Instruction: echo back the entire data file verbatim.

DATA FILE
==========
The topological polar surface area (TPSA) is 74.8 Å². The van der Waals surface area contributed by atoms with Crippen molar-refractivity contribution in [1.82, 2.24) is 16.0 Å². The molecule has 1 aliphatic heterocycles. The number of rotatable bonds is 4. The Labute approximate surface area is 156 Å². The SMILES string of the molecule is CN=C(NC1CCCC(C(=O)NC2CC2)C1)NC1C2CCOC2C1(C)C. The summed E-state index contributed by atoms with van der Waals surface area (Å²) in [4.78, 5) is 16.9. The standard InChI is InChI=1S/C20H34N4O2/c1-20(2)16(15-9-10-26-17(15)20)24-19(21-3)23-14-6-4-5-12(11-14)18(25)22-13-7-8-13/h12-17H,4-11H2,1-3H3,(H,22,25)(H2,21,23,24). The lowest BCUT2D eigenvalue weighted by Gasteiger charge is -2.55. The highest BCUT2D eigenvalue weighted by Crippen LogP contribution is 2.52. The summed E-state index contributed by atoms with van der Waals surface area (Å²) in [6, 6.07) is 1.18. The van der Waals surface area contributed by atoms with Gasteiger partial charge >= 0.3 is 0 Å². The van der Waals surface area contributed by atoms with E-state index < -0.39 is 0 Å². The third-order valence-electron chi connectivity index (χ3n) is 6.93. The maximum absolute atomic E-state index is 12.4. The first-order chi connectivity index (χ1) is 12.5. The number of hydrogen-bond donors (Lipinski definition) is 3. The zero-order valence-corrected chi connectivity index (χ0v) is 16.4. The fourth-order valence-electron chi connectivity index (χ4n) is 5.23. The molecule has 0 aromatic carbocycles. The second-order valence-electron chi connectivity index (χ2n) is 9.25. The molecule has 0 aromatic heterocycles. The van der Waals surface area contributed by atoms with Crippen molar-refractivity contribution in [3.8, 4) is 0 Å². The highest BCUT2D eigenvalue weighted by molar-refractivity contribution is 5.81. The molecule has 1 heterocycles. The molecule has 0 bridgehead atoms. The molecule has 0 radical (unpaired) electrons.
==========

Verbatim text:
The topological polar surface area (TPSA) is 74.8 Å². The van der Waals surface area contributed by atoms with Crippen molar-refractivity contribution in [1.82, 2.24) is 16.0 Å². The molecule has 1 aliphatic heterocycles. The number of rotatable bonds is 4. The Labute approximate surface area is 156 Å². The SMILES string of the molecule is CN=C(NC1CCCC(C(=O)NC2CC2)C1)NC1C2CCOC2C1(C)C. The summed E-state index contributed by atoms with van der Waals surface area (Å²) in [4.78, 5) is 16.9. The standard InChI is InChI=1S/C20H34N4O2/c1-20(2)16(15-9-10-26-17(15)20)24-19(21-3)23-14-6-4-5-12(11-14)18(25)22-13-7-8-13/h12-17H,4-11H2,1-3H3,(H,22,25)(H2,21,23,24). The lowest BCUT2D eigenvalue weighted by Gasteiger charge is -2.55. The highest BCUT2D eigenvalue weighted by Crippen LogP contribution is 2.52. The summed E-state index contributed by atoms with van der Waals surface area (Å²) in [6, 6.07) is 1.18. The van der Waals surface area contributed by atoms with Gasteiger partial charge >= 0.3 is 0 Å². The van der Waals surface area contributed by atoms with E-state index < -0.39 is 0 Å². The third-order valence-electron chi connectivity index (χ3n) is 6.93. The maximum absolute atomic E-state index is 12.4. The first-order chi connectivity index (χ1) is 12.5. The number of hydrogen-bond donors (Lipinski definition) is 3. The zero-order valence-corrected chi connectivity index (χ0v) is 16.4. The fourth-order valence-electron chi connectivity index (χ4n) is 5.23. The molecule has 0 aromatic carbocycles. The second-order valence-electron chi connectivity index (χ2n) is 9.25. The molecule has 0 aromatic heterocycles. The van der Waals surface area contributed by atoms with Crippen molar-refractivity contribution in [3.8, 4) is 0 Å². The highest BCUT2D eigenvalue weighted by molar-refractivity contribution is 5.81. The molecule has 1 heterocycles. The molecule has 0 bridgehead atoms. The molecule has 0 radical (unpaired) electrons.